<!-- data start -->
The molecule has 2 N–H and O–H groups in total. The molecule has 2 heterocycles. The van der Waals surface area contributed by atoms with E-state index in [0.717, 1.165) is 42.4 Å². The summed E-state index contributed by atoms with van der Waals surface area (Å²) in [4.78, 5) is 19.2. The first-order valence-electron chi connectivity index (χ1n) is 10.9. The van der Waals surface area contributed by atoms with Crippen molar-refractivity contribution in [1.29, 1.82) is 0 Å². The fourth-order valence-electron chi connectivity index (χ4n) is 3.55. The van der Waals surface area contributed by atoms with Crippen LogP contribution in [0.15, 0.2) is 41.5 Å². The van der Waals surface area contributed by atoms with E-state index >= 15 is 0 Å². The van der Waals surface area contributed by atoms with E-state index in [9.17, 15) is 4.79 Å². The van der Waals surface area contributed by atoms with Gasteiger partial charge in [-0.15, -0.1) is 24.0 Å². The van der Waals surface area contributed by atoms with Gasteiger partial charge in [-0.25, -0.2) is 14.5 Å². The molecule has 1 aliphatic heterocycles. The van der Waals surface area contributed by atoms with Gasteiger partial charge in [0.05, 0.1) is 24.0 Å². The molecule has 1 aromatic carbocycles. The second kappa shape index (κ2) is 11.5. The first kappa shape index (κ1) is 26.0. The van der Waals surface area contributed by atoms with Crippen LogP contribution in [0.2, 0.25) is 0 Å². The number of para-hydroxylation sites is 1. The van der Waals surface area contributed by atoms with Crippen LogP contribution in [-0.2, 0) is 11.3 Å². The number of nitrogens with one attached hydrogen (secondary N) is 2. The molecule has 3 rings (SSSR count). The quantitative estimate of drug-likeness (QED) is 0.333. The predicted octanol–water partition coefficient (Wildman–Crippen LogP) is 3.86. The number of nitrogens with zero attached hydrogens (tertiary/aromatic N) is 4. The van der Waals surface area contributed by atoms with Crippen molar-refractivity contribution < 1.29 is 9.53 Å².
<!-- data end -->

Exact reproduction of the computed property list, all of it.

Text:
The molecule has 2 N–H and O–H groups in total. The molecule has 2 heterocycles. The van der Waals surface area contributed by atoms with E-state index in [0.717, 1.165) is 42.4 Å². The summed E-state index contributed by atoms with van der Waals surface area (Å²) in [4.78, 5) is 19.2. The first-order valence-electron chi connectivity index (χ1n) is 10.9. The van der Waals surface area contributed by atoms with Crippen molar-refractivity contribution in [1.29, 1.82) is 0 Å². The fourth-order valence-electron chi connectivity index (χ4n) is 3.55. The van der Waals surface area contributed by atoms with Crippen LogP contribution in [0.15, 0.2) is 41.5 Å². The van der Waals surface area contributed by atoms with E-state index >= 15 is 0 Å². The van der Waals surface area contributed by atoms with E-state index in [9.17, 15) is 4.79 Å². The van der Waals surface area contributed by atoms with Gasteiger partial charge in [-0.15, -0.1) is 24.0 Å². The van der Waals surface area contributed by atoms with Gasteiger partial charge in [-0.25, -0.2) is 14.5 Å². The molecule has 1 aliphatic heterocycles. The van der Waals surface area contributed by atoms with Gasteiger partial charge in [0.05, 0.1) is 24.0 Å². The molecule has 1 aromatic carbocycles. The second kappa shape index (κ2) is 11.5. The first kappa shape index (κ1) is 26.0. The van der Waals surface area contributed by atoms with Crippen LogP contribution in [0.2, 0.25) is 0 Å². The number of para-hydroxylation sites is 1. The van der Waals surface area contributed by atoms with Crippen LogP contribution in [-0.2, 0) is 11.3 Å². The number of nitrogens with one attached hydrogen (secondary N) is 2. The molecule has 3 rings (SSSR count). The quantitative estimate of drug-likeness (QED) is 0.333. The predicted octanol–water partition coefficient (Wildman–Crippen LogP) is 3.86. The number of nitrogens with zero attached hydrogens (tertiary/aromatic N) is 4. The van der Waals surface area contributed by atoms with Crippen molar-refractivity contribution < 1.29 is 9.53 Å².